A typeface made out of dildos and butt plugs? With Furqan Jawed, anything is possible

Furqan’s ideas are unlike much we’ve seen before and are a product of his thoroughly expansive mind.

Date
17 November 2021

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The aesthetic of Brooklyn-based graphic designer Furqan Jawed feels like an odyssey into retrofuturism. Classical elements of the pop art movement blend well with the high-fidelity experimental imagery of contemporary design. But, closer inspection reveals a plethora of mind-bending ideas. Originally from Pune, India, and having lived in Hyderabad, Mumbai, Bangalore, New Delhi (the latter of which has its own thriving art and design scene), and finally New Haven to study at Yale University, Furqan is a designer well-travelled. It’s no wonder that his work pulls on a rich tapestry of inspiration. “My journey in graphic design began post-high school with a curiosity to create fantastical self-portraits on Photoshop,” he tells It’s Nice That. “At art school, I quickly realised that graphic design could not only be used to present ideas to the world through text and image but also that the ubiquitous nature of graphic design makes it a prime vessel for meaning.” Now, long after the days spent in self-portrait mode in Photoshop, Furqan has crafted an impressive portfolio. His penchant for the colour red is particularly striking. “I’m interested in the hypnotic quality of red as an affect; it being completely enveloping in full saturation,” he explains. “I use it as full-bleed landscapes or sometimes fleetingly as a highlight.” For Furqan, red is powerful in its multitude of binaries: “life and death, celebration and danger, nationalism and fascism, power and religion, love and lust.” It essentially makes his work hyper-visible.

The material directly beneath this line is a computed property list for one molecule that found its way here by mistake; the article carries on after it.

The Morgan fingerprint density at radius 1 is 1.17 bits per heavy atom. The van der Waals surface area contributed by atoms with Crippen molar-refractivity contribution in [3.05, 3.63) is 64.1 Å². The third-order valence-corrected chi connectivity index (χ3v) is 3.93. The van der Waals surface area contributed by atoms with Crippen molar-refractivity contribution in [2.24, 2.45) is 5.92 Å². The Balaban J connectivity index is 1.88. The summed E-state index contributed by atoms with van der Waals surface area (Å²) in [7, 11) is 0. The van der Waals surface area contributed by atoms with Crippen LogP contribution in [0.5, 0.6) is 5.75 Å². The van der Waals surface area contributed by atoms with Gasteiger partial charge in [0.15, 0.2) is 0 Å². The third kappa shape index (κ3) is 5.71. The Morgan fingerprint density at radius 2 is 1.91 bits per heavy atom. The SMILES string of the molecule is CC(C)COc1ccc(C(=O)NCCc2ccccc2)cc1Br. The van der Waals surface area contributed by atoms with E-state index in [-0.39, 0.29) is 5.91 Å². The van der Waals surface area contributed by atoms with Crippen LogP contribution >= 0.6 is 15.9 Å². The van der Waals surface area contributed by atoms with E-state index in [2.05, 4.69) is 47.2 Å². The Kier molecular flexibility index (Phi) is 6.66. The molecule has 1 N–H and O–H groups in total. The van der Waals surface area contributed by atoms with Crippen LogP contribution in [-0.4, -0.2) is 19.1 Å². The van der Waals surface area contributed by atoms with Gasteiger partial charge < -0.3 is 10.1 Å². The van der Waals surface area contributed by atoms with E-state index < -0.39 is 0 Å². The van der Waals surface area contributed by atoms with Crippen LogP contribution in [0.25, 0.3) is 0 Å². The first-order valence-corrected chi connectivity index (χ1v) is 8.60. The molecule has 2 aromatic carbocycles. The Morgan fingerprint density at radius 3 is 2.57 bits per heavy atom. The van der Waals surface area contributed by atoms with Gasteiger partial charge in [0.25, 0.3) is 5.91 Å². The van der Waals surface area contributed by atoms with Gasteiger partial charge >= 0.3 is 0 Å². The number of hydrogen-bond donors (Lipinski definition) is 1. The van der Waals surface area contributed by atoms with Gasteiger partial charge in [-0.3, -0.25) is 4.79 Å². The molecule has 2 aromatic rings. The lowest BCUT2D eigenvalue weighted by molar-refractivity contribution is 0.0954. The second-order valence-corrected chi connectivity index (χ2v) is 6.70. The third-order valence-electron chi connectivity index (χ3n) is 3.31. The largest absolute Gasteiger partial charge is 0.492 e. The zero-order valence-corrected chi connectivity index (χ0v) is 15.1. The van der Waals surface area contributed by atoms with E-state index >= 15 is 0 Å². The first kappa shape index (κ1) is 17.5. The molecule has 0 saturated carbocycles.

In addition to a hyper-visible portfolio, Furqan’s innovation in graphic design lies within his ability to repurpose hypnotising images. “The world we live in today is dominated by images, as in we are constantly making them, sharing them, and consuming them,” he explains, touching on the captivating and seductive nature of image circulation. “I’m interested in using these hypnotising images from universally recognised narratives in order to tell a new story or uncover the lost ones.” In doing so, Furqan’s work taps into the same trope of seduction used in advertisement, utilising it to “trick viewers into consuming an alternative narrative.” We can see this play out in Furqan’s work by his use of crop, zoom, and parallel contrasts of the images he finds and collects. “The source material is manipulated, sometimes literally through the visual form of it, other times more conceptually through language.”

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Furqan Jawed: Pizza Boy (Copyright © Furqan Jawed, 2020)